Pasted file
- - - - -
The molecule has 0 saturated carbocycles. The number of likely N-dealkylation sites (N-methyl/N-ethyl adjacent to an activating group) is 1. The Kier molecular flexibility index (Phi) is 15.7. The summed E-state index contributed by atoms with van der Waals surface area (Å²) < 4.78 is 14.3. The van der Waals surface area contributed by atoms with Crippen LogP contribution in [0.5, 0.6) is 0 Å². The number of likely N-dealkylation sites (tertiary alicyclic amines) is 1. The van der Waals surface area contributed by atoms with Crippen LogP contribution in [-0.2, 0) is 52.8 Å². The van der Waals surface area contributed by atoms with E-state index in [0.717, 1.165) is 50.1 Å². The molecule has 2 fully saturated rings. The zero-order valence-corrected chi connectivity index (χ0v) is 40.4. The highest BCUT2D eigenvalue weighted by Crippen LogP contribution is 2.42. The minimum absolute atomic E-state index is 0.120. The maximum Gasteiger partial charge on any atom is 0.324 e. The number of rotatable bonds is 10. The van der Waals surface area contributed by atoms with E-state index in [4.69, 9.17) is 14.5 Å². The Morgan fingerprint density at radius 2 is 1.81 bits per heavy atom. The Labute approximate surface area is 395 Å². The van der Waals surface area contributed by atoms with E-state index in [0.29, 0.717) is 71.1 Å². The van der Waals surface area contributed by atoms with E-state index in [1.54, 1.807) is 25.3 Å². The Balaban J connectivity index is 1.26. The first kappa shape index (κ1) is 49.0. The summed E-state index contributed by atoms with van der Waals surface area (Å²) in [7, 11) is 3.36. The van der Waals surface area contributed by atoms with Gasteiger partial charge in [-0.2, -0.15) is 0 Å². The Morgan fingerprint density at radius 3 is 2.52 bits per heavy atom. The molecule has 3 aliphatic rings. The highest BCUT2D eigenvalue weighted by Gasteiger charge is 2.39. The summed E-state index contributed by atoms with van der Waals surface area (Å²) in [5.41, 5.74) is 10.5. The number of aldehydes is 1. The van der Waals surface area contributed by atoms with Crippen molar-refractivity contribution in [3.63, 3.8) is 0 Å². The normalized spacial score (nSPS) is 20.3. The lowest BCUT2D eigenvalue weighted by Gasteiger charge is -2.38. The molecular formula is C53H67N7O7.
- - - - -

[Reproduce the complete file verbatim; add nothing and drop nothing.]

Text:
The molecule has 0 saturated carbocycles. The number of likely N-dealkylation sites (N-methyl/N-ethyl adjacent to an activating group) is 1. The Kier molecular flexibility index (Phi) is 15.7. The summed E-state index contributed by atoms with van der Waals surface area (Å²) < 4.78 is 14.3. The van der Waals surface area contributed by atoms with Crippen LogP contribution in [0.5, 0.6) is 0 Å². The number of likely N-dealkylation sites (tertiary alicyclic amines) is 1. The van der Waals surface area contributed by atoms with Crippen LogP contribution in [-0.2, 0) is 52.8 Å². The van der Waals surface area contributed by atoms with E-state index in [0.717, 1.165) is 50.1 Å². The molecule has 2 fully saturated rings. The zero-order valence-corrected chi connectivity index (χ0v) is 40.4. The highest BCUT2D eigenvalue weighted by Crippen LogP contribution is 2.42. The minimum absolute atomic E-state index is 0.120. The maximum Gasteiger partial charge on any atom is 0.324 e. The number of rotatable bonds is 10. The van der Waals surface area contributed by atoms with E-state index in [4.69, 9.17) is 14.5 Å². The Morgan fingerprint density at radius 2 is 1.81 bits per heavy atom. The Labute approximate surface area is 395 Å². The van der Waals surface area contributed by atoms with E-state index in [0.29, 0.717) is 71.1 Å². The van der Waals surface area contributed by atoms with E-state index in [1.54, 1.807) is 25.3 Å². The Balaban J connectivity index is 1.26. The first kappa shape index (κ1) is 49.0. The summed E-state index contributed by atoms with van der Waals surface area (Å²) in [7, 11) is 3.36. The van der Waals surface area contributed by atoms with Gasteiger partial charge in [-0.2, -0.15) is 0 Å². The Morgan fingerprint density at radius 3 is 2.52 bits per heavy atom. The molecule has 3 aliphatic rings. The highest BCUT2D eigenvalue weighted by Gasteiger charge is 2.39. The summed E-state index contributed by atoms with van der Waals surface area (Å²) in [5.41, 5.74) is 10.5. The number of aldehydes is 1. The van der Waals surface area contributed by atoms with Crippen molar-refractivity contribution in [3.63, 3.8) is 0 Å². The normalized spacial score (nSPS) is 20.3. The lowest BCUT2D eigenvalue weighted by Gasteiger charge is -2.38. The molecular formula is C53H67N7O7.